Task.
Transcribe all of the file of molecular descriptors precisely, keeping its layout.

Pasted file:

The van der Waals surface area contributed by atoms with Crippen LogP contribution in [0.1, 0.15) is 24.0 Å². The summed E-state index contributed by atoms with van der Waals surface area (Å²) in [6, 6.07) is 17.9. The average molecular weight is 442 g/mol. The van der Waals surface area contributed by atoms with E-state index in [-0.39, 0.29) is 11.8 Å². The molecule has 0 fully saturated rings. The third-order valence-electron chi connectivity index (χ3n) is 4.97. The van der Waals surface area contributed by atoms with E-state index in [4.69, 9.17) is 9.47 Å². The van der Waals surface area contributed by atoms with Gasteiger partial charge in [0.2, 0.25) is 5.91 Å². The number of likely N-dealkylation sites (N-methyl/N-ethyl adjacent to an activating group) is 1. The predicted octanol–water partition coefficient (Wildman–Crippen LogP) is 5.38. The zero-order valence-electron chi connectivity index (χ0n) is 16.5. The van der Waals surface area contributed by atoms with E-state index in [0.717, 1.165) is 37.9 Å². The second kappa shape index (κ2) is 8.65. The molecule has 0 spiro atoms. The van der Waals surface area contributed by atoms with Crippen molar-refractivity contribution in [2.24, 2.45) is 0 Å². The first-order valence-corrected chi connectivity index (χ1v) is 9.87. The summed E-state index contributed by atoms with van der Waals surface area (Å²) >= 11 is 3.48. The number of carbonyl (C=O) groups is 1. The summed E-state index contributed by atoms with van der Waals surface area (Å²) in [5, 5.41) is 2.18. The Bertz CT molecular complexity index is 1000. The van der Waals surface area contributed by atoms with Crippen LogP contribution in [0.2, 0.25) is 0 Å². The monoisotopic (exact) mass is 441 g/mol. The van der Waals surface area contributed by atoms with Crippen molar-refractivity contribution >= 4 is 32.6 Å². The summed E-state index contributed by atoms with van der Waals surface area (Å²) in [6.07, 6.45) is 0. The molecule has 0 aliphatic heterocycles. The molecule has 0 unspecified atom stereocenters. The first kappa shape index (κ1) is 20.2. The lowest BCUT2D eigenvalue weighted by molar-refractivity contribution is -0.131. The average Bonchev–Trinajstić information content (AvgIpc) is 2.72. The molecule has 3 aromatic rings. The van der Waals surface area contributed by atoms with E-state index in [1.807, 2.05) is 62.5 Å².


The van der Waals surface area contributed by atoms with Crippen LogP contribution in [0.1, 0.15) is 24.0 Å². The summed E-state index contributed by atoms with van der Waals surface area (Å²) in [6, 6.07) is 17.9. The average molecular weight is 442 g/mol. The van der Waals surface area contributed by atoms with E-state index in [-0.39, 0.29) is 11.8 Å². The molecule has 0 fully saturated rings. The third-order valence-electron chi connectivity index (χ3n) is 4.97. The van der Waals surface area contributed by atoms with E-state index in [4.69, 9.17) is 9.47 Å². The van der Waals surface area contributed by atoms with Gasteiger partial charge in [0.2, 0.25) is 5.91 Å². The number of likely N-dealkylation sites (N-methyl/N-ethyl adjacent to an activating group) is 1. The predicted octanol–water partition coefficient (Wildman–Crippen LogP) is 5.38. The zero-order valence-electron chi connectivity index (χ0n) is 16.5. The van der Waals surface area contributed by atoms with E-state index in [0.717, 1.165) is 37.9 Å². The second kappa shape index (κ2) is 8.65. The molecule has 0 spiro atoms. The van der Waals surface area contributed by atoms with Crippen molar-refractivity contribution in [2.24, 2.45) is 0 Å². The first-order valence-corrected chi connectivity index (χ1v) is 9.87. The summed E-state index contributed by atoms with van der Waals surface area (Å²) >= 11 is 3.48. The number of carbonyl (C=O) groups is 1. The summed E-state index contributed by atoms with van der Waals surface area (Å²) in [5, 5.41) is 2.18. The Bertz CT molecular complexity index is 1000. The van der Waals surface area contributed by atoms with Crippen LogP contribution in [0.2, 0.25) is 0 Å². The monoisotopic (exact) mass is 441 g/mol. The van der Waals surface area contributed by atoms with Crippen molar-refractivity contribution >= 4 is 32.6 Å². The summed E-state index contributed by atoms with van der Waals surface area (Å²) in [6.07, 6.45) is 0. The molecule has 0 aliphatic heterocycles. The molecule has 0 unspecified atom stereocenters. The first kappa shape index (κ1) is 20.2. The lowest BCUT2D eigenvalue weighted by molar-refractivity contribution is -0.131. The average Bonchev–Trinajstić information content (AvgIpc) is 2.72. The molecule has 3 aromatic rings. The van der Waals surface area contributed by atoms with E-state index in [1.807, 2.05) is 62.5 Å².